It’s about spending more money than is strictly necessary to obtain a product that has cheaper substitutes, the fact that the tulip is a tulip and not that it’s red or striped, the fact that the Stanley is heavy and powder-coated and Stanley brand, not the fact that it’s good at what it does. You can tell this is the case because the Yeti product is almost identical, but gets sneered at, and – if it’s just for cool beverages – the Hydroflask/Nalgene trend already had this cycle of hype and hypedeath on social media amongst teenagers a couple of years ago. Unlike Hydroflasks, the Stanley’s variety of colors is creating little pockets of scarcity that aren’t actually there, and may keep this craze around for longer as the urge to collect the hot item of the month is never actually satisfied until the buyer has all the colors.

The insanity will one day end, and who knows what resellers or collectors will do with the cups at that point. Just like tulips, the product couldn’t have gotten a foothold if it wasn’t at least decent enough to carry around and look at, and just like tulips, there will likely remain a niche community awaiting the return of the cup madness with fifty different cups on their wall. Remember Hydroflasks? We’ll see it again. It’ll come back around.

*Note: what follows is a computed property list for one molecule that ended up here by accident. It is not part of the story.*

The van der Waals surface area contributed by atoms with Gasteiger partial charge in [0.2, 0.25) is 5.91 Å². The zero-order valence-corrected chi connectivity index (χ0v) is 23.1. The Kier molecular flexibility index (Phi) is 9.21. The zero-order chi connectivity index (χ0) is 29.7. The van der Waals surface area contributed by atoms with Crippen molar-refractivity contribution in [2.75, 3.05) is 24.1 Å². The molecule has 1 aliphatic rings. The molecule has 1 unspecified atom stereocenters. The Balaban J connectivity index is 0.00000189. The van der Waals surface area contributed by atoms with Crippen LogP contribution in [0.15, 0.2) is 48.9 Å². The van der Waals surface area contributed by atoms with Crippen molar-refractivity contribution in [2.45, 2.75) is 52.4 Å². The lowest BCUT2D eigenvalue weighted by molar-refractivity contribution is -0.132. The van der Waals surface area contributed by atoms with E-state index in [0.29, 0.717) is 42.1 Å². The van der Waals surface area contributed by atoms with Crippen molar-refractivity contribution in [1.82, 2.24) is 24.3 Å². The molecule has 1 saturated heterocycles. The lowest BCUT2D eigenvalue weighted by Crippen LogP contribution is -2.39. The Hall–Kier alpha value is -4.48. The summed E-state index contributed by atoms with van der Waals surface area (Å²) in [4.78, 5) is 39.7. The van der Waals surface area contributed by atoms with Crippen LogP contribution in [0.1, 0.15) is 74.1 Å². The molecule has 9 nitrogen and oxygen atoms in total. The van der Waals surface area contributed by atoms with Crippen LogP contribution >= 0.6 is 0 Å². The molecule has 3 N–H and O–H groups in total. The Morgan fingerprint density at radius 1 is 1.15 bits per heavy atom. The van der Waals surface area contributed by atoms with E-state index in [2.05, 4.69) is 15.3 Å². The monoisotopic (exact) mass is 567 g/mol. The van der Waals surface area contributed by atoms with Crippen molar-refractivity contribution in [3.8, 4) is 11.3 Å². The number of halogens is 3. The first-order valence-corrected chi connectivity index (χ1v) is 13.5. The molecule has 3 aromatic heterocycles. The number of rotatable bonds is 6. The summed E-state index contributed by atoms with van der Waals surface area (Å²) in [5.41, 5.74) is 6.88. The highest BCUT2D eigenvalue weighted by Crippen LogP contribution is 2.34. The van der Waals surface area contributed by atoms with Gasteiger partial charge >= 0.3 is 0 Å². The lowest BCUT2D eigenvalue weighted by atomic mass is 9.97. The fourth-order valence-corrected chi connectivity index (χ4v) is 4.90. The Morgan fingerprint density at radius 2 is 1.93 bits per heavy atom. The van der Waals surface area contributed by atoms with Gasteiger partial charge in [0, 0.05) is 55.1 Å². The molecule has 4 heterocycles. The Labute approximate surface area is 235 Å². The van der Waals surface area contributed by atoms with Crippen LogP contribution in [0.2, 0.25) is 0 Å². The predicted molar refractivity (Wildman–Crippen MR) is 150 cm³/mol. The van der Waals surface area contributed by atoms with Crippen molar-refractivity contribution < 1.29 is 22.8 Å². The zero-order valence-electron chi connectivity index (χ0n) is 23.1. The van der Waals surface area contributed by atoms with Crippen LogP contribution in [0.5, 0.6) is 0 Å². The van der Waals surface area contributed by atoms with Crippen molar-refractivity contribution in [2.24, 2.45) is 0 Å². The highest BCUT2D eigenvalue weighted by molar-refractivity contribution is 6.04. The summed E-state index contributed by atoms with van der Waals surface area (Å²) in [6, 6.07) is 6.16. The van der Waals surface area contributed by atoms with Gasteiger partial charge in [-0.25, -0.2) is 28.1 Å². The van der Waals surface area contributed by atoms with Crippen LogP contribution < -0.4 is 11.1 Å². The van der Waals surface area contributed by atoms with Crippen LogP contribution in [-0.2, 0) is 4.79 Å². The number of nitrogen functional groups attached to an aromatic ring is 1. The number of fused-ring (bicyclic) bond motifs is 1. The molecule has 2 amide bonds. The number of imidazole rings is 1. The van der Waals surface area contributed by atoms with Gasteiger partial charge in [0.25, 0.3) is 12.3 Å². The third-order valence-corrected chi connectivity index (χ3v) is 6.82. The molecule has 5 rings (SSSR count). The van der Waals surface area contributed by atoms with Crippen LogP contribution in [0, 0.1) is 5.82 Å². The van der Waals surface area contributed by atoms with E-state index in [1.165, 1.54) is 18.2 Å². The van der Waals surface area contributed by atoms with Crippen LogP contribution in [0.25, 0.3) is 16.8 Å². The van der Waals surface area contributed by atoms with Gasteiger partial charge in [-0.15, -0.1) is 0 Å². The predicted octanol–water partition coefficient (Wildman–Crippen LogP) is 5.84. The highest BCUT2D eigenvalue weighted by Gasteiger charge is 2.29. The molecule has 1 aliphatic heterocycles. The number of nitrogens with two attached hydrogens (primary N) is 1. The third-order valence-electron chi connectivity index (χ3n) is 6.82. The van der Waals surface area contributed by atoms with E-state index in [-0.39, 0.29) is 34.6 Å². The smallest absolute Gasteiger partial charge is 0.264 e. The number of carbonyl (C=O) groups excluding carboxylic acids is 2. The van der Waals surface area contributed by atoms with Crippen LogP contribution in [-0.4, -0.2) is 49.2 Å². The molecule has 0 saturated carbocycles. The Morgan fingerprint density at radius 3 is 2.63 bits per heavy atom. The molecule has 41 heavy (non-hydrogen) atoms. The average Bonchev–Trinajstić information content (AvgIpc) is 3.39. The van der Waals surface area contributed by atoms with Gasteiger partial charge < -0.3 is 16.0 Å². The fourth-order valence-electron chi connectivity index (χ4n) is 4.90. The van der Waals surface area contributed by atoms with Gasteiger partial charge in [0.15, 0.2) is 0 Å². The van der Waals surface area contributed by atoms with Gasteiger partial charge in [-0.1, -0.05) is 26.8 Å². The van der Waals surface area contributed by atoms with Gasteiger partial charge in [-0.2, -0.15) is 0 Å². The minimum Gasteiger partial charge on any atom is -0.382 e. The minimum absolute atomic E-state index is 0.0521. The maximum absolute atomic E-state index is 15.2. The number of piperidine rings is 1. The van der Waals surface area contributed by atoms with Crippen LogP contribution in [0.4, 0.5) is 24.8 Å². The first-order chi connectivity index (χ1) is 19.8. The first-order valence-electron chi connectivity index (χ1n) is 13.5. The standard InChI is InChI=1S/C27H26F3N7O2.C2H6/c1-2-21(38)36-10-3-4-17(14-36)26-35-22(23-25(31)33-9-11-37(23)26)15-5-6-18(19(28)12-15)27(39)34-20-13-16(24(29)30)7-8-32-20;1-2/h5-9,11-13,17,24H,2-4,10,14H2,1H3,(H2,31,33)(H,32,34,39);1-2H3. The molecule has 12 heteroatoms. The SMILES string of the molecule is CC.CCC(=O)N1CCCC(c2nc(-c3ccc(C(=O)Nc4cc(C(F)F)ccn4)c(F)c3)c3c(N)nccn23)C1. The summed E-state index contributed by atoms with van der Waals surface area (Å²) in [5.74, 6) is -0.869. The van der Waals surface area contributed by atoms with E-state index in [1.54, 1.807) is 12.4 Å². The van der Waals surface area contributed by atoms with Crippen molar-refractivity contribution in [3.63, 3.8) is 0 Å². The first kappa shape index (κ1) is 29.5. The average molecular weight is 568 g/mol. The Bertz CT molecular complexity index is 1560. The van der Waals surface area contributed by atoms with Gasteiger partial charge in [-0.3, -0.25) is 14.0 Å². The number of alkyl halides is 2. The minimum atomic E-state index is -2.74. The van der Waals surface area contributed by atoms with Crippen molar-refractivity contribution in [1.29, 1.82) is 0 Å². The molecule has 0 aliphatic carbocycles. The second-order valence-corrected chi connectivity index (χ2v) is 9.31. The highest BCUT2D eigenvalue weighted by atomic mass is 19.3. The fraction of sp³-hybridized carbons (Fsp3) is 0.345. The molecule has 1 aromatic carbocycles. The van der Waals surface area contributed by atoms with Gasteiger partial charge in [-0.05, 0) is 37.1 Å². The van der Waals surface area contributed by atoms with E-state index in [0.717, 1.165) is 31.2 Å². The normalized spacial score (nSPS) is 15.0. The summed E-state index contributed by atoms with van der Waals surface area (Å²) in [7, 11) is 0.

The Future Of Microtrends

Hot commodity items find their way into thrift stores and onto secondhand seller sites moments after the first comment on an influencer video declares them overrated. The product is demanded, the product runs out, the company makes more, and then it’s over. This need to be seen and recognized as in-the-loop on TikTok and Instagram leads to people obsessively buying things and then discarding them after they are no longer hot. Companies love this – they get a little better at artificially creating runs on a product every time it happens. The best thing to do is simply not partake in a trend that revolves around buying something. Recipes, dances, and DIY costumes are all plenty of fun and don’t involve buying overpriced fast-fashion or a second-third-fourth reusable cup. Just step away a second. Do you want the product because it’s good and you’ll use it, or because it’s good and it’s trendy?

Sources: https://www.history.com/news/tulip-mania-financial-crash-holland

Why Is Everyone So Disappointed in the CyberTruck?

Elizabeth Technology February 1, 2024

Safety Concerns

You’ve seen the body. You’ve probably seen the interior dash. If this thing gets into an accident, it will win over any other vehicle or passengers, including its own. It is a return to the old steel-body cars but worse, with small crumple zones and a 3 mm thick steel plate for a shell. It’s undeniably sturdy. The car itself could survive a lot, which sounds cool and futuristic for a car that one day might not need passengers, but anything inside of it is subjected to its design in the event of a crash.